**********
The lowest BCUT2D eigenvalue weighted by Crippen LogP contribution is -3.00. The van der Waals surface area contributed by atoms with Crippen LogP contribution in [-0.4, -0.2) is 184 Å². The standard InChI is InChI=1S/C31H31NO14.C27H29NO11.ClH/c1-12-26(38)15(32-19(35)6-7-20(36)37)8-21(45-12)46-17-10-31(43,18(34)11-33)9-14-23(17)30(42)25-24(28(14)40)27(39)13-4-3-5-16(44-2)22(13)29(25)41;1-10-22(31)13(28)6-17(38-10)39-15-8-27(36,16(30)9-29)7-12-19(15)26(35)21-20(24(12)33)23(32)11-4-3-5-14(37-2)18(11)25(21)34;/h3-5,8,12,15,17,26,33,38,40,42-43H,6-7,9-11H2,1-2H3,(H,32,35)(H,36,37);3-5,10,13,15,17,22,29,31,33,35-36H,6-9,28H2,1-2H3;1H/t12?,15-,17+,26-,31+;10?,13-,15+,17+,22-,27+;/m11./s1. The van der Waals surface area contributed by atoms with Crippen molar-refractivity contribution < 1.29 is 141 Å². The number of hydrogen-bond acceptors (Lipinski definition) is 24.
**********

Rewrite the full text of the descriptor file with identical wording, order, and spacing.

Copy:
The lowest BCUT2D eigenvalue weighted by Crippen LogP contribution is -3.00. The van der Waals surface area contributed by atoms with Crippen LogP contribution in [-0.4, -0.2) is 184 Å². The standard InChI is InChI=1S/C31H31NO14.C27H29NO11.ClH/c1-12-26(38)15(32-19(35)6-7-20(36)37)8-21(45-12)46-17-10-31(43,18(34)11-33)9-14-23(17)30(42)25-24(28(14)40)27(39)13-4-3-5-16(44-2)22(13)29(25)41;1-10-22(31)13(28)6-17(38-10)39-15-8-27(36,16(30)9-29)7-12-19(15)26(35)21-20(24(12)33)23(32)11-4-3-5-14(37-2)18(11)25(21)34;/h3-5,8,12,15,17,26,33,38,40,42-43H,6-7,9-11H2,1-2H3,(H,32,35)(H,36,37);3-5,10,13,15,17,22,29,31,33,35-36H,6-9,28H2,1-2H3;1H/t12?,15-,17+,26-,31+;10?,13-,15+,17+,22-,27+;/m11./s1. The van der Waals surface area contributed by atoms with Crippen molar-refractivity contribution < 1.29 is 141 Å². The number of hydrogen-bond acceptors (Lipinski definition) is 24.